What is a covenant? A covenant is a solemn promise or one way agreement.  The marriage covenant is maybe the most practical to understand. It is both a personal and intimate agreement between two parties to love each other unconditionally and a legal agreement or oath (29:12). David shared this thoughtful phrase:

I will be what I should be even if you aren’t and I will lay down my life for you, no matter what. Even when you make me mad, I won’t do something bad just to get even.  I love you so much that I’ll continue offering my best, even at your worst.  That is part of God’s covenant with us, but maybe I’m getting ahead of myself.  This is also an ideal for what a church community should look like. A “covenant community” is based on unconditional love and acceptance of each other for the mutual benefit of all involved.  This was what my college campus was based on, sadly we are all sinful humans and often fall short of the ideal.

Mystery of a Covenant

This is where it gets tricky! God had given the Israelites certain rules and regulations regarding a variety of different sacrifices, procedures for celebrating Him, and much more.  He was quite emphatic as we learned last week in Numbers. He even says in 29:20 that He would never forgive and blot a person from the earth. Where’s the love in that? But then a few verses later (30:3) God says we can be restored and given life.

So which is it? Punishment and consequences or love and grace? Can we really have both? Is God’s blessing conditional or unconditional? YES and NO.  Let’s go back to Genesis 15 where God made the Covenant with Abraham. Do you remember the story, Abraham cut in half all these different types of animal carcasses and laid them out? During that time period it was somewhat common that a servant would do this and then walk through the middle indicating that if he broke the promise just made, he should be torn into half.  It should have been Abraham that walked through the sacrifice, but instead God did, saying symbolically that if we screw up He will be torn to pieces or ripped apart for our sins.  We can see this as a foreshadowing of Jesus death on the Cross.  When God walked through the sacrificial ceremony He set in motion a way for us to be redeemed.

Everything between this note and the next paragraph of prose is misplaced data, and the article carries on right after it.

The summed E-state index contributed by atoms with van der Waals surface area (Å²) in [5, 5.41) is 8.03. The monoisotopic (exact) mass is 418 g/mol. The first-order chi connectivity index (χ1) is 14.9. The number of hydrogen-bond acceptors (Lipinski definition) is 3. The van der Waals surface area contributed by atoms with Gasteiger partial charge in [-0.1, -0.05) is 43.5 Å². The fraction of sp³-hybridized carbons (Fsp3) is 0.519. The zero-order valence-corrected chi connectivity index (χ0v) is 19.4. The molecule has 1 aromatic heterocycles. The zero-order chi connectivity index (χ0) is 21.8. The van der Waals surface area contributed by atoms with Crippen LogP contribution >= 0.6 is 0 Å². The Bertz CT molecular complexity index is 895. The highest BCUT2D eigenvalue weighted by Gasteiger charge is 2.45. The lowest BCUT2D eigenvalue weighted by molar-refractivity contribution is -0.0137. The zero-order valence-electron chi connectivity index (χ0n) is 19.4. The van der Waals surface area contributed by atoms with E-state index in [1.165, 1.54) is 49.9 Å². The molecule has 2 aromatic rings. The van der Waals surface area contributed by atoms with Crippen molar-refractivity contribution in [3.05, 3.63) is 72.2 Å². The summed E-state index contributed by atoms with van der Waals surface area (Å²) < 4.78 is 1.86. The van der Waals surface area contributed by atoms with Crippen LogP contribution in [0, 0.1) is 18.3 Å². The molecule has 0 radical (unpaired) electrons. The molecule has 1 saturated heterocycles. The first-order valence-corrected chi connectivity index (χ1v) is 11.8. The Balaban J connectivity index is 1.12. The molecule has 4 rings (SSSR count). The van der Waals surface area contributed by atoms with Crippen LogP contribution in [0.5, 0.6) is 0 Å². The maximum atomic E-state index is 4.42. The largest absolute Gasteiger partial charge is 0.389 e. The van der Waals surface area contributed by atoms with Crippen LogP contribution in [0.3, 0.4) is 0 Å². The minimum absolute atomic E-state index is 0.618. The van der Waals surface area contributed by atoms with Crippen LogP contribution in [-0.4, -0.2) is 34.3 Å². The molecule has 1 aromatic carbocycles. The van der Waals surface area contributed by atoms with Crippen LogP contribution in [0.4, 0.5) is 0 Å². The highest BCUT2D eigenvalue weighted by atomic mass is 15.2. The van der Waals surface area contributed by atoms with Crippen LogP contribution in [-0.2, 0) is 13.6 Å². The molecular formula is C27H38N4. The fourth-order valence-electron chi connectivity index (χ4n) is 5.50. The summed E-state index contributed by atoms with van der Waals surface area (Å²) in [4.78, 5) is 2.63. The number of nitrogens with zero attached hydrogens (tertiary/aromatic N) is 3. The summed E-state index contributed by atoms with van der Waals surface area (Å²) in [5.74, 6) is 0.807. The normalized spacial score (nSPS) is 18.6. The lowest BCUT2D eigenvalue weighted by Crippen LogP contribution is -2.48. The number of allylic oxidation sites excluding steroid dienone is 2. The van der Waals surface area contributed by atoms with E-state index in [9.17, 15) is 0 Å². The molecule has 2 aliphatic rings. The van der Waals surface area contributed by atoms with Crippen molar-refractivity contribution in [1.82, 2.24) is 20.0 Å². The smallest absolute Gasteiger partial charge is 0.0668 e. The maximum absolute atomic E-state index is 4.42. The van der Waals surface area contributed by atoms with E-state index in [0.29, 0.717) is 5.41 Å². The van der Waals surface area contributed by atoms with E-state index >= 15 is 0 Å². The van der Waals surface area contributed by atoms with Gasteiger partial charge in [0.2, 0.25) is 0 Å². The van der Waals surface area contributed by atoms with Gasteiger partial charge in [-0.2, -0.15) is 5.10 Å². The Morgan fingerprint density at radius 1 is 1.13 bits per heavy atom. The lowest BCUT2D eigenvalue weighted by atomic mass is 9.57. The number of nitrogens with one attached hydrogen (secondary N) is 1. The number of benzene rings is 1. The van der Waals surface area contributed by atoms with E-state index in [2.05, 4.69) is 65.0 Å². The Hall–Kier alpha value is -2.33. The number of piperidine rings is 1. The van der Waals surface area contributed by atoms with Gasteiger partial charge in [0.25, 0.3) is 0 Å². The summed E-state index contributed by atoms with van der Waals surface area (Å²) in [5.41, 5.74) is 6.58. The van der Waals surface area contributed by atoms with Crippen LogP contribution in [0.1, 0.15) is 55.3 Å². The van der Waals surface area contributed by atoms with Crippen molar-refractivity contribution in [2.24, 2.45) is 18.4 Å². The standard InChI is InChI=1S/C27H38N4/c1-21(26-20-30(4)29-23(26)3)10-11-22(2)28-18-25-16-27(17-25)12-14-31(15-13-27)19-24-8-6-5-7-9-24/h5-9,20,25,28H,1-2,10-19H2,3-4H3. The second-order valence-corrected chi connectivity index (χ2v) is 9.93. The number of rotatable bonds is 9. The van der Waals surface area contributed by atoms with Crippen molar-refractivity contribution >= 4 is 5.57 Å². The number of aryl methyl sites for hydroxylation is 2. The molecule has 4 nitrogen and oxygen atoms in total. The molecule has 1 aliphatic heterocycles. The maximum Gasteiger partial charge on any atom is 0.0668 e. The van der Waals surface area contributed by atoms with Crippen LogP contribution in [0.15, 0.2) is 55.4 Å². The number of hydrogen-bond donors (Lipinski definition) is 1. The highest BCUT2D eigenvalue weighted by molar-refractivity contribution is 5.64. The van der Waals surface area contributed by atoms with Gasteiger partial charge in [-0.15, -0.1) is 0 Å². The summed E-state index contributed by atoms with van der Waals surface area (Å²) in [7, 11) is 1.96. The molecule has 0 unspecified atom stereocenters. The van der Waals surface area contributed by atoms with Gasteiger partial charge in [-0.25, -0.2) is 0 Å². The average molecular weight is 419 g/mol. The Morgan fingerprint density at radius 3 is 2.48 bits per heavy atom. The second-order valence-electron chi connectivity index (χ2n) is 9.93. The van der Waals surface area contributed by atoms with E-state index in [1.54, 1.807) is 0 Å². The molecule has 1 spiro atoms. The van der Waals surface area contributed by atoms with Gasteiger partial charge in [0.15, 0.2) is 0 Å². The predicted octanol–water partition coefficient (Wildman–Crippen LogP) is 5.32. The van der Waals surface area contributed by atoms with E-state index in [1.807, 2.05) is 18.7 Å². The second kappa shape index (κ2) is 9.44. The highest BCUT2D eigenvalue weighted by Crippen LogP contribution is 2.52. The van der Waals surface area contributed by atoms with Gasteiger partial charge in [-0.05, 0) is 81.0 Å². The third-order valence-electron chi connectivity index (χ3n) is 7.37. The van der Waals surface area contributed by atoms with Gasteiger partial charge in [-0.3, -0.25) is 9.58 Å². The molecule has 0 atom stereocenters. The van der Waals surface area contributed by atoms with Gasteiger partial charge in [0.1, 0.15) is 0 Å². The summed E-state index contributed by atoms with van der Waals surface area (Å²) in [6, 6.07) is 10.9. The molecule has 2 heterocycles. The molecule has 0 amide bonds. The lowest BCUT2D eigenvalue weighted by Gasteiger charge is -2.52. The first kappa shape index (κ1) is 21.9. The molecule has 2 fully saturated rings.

Hero of Our Covenant

Everyone and every good story needs a hero.  By now you should be able to guess who the hero of this story is… JESUS! Galatians 3:6-14 lays it out pretty clearly (13-14):

Christ redeemed us from the curse of the law by becoming a curse for us, for it is written: “Cursed is everyone who is hung on a tree.”He redeemed us in order that the blessing given to Abraham might come to the Gentiles through Christ Jesus, so that by faith we might receive the promise of the Spirit.

Isn’t that awesome? Jesus was torn into pieces so that we wouldn’t face the wrath of God as described in Deuteronomy!

Jesus was glad to die for us, can we humble ourselves and submit to His Grace?

We ended the service with this great promise from Deuteronomy 31:8:

The LORD himself goes before you and will be with you; he will never leave you nor forsake you. Do not be afraid; do not be discouraged.